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Some friends and I have just set up a training company, to teach business people (and others) how to speak in public. We’re a television presenter, an actor, a comedian, and someone who teaches people to win pitches for a living who are tired of seeing people whose job involves speaking for a living doing that job less well than they should. Also, we want them to give us pots of cash.

In that spirit, then,  here are 4 tips for Theresa May, to help her improve her joke-telling style.

When she launched her leadership campaign, you may have heard that she told a “hilarious joke”. It was certainly a well-written joke, but was it hilarious?

The squelch and crunch on “nearly new water cannon” is delightful, the set up is well-weighted, but a joke (in this context) consists of both content and performance, and her performance of the joke could be bumped up with a few simple steps. I think it’s fair to say that her delivery is a disgrace to the words she is uttering and she should never be allowed near a joke again. Unless she heeds the following tips…

  1. At least try to pretend that you’re happy to be telling a joke. At 00:29 your demeanour changes entirely. The breathing becomes quicker, you start looking down at notes to convince yourself that you’re doing the right thing, your tell-tale lower mouth discomfort-twitch becomes more pronounced. Breathe. Relax. You’re about to tell a joke. What’s the worst that could happen? It could bomb and the nation’s media could turn on you for ill-considered flippancy thus scuppering your hopes to become Prime Minister, and leaving your career at the mercy of one of the people you’re standing against. But APART FROM THAT.
  2. Don’t gabble. This is related to the point above, and is one of the nervous tics that being confident in telling your joke will help resolve. You almost kill this joke by running over “last time he did a deal with the Germans” which are all important words that help “three nearly new water cannon” land. Without that phrase it’s a much weaker gag. We can all see in your eyes that you wish you weren’t having to tell this joke, but you do. You’re standing there, so give it every chance of life by making the whole thing audible.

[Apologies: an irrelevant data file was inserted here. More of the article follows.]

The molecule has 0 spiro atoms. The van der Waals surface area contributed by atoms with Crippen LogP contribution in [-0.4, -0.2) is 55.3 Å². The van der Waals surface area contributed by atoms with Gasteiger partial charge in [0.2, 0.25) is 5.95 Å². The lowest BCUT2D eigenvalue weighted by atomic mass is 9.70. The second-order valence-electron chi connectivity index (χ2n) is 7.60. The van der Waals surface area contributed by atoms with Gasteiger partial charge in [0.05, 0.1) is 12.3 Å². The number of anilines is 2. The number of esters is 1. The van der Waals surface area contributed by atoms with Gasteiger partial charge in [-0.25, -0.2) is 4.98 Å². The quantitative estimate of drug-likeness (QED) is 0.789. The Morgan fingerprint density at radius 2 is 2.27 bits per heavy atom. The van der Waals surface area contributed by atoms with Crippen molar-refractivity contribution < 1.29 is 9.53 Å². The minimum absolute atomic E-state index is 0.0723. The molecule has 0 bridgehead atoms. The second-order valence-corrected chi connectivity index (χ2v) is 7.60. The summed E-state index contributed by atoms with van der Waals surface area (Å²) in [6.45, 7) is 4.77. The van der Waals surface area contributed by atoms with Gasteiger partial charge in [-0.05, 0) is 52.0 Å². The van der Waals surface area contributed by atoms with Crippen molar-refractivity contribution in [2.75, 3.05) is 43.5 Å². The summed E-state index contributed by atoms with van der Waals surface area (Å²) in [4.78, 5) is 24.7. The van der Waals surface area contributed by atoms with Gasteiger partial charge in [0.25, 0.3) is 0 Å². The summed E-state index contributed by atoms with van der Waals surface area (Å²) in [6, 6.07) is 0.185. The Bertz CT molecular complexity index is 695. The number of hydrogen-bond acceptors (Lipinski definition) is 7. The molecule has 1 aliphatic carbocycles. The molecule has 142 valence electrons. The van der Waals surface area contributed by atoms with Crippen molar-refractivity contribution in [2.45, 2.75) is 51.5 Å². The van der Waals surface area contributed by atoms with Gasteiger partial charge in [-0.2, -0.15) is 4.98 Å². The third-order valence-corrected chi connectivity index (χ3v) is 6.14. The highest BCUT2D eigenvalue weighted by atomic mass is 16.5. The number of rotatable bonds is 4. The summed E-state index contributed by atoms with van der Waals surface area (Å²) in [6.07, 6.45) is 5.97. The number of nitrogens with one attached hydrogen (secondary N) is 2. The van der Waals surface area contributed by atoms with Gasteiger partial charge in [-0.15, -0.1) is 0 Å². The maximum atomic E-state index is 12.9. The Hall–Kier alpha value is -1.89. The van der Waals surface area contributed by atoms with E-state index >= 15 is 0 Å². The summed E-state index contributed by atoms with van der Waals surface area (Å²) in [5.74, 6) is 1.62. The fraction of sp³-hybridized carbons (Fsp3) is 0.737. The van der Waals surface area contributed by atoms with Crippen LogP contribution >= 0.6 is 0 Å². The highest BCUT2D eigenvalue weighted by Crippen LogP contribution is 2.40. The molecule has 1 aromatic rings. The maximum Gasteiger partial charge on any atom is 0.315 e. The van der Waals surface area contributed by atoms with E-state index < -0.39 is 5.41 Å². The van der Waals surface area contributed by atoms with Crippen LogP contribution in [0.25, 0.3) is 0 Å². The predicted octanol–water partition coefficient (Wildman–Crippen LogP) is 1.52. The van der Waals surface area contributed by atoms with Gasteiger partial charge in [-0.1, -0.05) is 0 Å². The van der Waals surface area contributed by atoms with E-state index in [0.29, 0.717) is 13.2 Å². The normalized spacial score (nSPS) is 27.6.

3. Eye contact. In the first 29 seconds, where you’re not telling a joke you look down twice, both times at the ends of sentences of phrases so it seems natural. In the ten seconds you’re telling the joke you also look down twice, this time in the middle of sentences, which makes it look like you’re thinking about bailing on the joke. Don’t Commit to it. And try to keep the desperate pleading for a response out of your eyes when you look up at the end.
  4. Revel in your joke. Well done. You’ve told a joke. In this case the laugh seems slightly delayed, probably because it wasn’t a context in which people were expecting a joke and your body language didn’t cue them to the fact that you had told one. But once they are laughing, let them laugh. Seem to enjoy it. Don’t crash the laugh by rushing on when you have a second in which to enjoy it. After all, you might not get many of those in the months and years to come…

TTW Training is available to whack your business leaders’s words into shape here

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This all feels a little redundant now.

I was going to say this felt like a pretty simple choice between principles and practicalities.

I was going to say that the principle of less-opaque government, closer and more responsive to the people it serves was a good one, and an important one.

I was going to say that when a decision will have a material impact on your quality of life, it’s entirely valid to choose to vote based on that rather than on principle.

I was going to ask how the people who boasted of watching Suffragette with their daughters were going to explain the fact that they were trying to make sure that the votes the Pankhursts fought for meant less and less.

I was going to ask the warriors for freedom from the tyranny of the state how they could justify leaving the only organisation that guarantees the free movement of people and things across state borders,without state interference.

I was going to point out that small businesses producing ebooks and digital products – the sort of low-overhead businesses of innovation we should be encouraging – were being killed by the VATMOSS rules, which lowered the VAT threshold to, effectively, zero for anyone selling  a PDF of their self-published novel within the EU.

I was going to point out that a couple of weeks of Brexit speculation had wiped more off the FTSE than years of EU membership would have cost.